Move over, smartphone. You’ll have company in the workplace next decade. 

AR/VR headsets will be as common as smartphones in the workplace by 2029, according to 55% of the 1,000 or so workers who took a Mojo Vision survey on AR/VR in the workplace. “That itself is telling us that people are looking out for the future and realizing that the form factors are shifting, and they will be doing work in a different way,” Steve Sinclair, senior vice president of product and marketing at Mojo Vision, told CMSWire. “They'll be collaborating in a different way and using different tools, and that's OK.” 

That's a bold statement comparing AR/VR headsets to smartphones? Does this seems far off from other industry reports about the rise of AR/VR in the workplace? Not really.

Commercial Sector to See AR/VR Growth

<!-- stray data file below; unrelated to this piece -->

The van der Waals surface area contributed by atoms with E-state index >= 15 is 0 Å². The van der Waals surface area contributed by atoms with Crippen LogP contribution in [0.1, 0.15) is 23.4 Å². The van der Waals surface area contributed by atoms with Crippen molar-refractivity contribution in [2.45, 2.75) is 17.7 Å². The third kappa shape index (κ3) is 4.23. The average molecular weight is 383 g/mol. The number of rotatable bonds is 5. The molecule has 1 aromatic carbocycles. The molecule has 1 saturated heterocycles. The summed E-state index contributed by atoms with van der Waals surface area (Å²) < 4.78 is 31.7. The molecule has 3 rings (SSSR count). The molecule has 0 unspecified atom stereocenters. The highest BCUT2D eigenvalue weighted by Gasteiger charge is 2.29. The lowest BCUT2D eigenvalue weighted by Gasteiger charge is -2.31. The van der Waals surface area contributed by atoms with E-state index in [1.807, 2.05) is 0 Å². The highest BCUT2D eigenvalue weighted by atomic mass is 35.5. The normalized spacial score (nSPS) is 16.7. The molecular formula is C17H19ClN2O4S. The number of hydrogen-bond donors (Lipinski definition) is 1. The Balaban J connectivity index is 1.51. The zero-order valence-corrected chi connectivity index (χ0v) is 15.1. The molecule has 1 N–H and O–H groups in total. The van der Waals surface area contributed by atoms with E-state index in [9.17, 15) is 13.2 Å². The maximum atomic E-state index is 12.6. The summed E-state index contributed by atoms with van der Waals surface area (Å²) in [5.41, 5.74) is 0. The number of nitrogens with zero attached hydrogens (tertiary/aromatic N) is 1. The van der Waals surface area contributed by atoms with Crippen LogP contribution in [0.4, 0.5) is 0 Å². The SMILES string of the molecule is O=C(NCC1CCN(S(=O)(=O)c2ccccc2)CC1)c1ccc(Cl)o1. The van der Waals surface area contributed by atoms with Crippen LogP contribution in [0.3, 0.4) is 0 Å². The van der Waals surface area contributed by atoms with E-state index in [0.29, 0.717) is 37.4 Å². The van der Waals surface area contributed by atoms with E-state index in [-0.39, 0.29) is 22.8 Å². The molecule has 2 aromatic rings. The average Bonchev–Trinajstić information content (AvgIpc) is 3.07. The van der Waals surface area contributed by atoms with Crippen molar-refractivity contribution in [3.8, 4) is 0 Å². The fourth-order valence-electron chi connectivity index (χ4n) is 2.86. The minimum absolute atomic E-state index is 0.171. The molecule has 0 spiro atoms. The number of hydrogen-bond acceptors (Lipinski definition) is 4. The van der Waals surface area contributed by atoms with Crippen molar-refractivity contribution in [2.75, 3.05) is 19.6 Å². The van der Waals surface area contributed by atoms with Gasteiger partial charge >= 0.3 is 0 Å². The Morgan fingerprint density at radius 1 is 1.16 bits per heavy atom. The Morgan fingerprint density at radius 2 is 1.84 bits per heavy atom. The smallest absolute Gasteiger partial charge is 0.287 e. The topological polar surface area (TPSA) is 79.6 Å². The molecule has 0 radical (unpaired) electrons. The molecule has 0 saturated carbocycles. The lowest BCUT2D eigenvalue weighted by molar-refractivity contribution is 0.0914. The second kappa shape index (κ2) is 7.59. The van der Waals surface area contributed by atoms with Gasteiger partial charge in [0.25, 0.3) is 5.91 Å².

The commercial sectors will lead an uptick in spending on AR/VR solutions, according to a report last month by the International Data Corporation (IDC). The IDC reported that commercial sectors will see their combined share of overall spending growth from less than 50% in 2020 to 68.8% in 2023. Consumer spending on AR/VR is still greater than any single enterprise industry ($7.0 billion in 2020). However, it will grow at a much slower pace (39.5% CAGR). 

What does that mean for the enterprise? It may be time to start thinking of ways AR/VR can have actual practical outcomes for employees and companies. Giulia Carosella, research analyst at the IDC, said in a release the focus on VR/AR use cases “is shifting from talking about technology benefits to showing real and measurable business outcomes, including productivity and efficiency gains, knowledge transfer, employee's safety, and more engaging customer experiences.”

Related Article: Extended Reality: The Next Wave in Workplace Transformation

Privacy, Comfort Challenges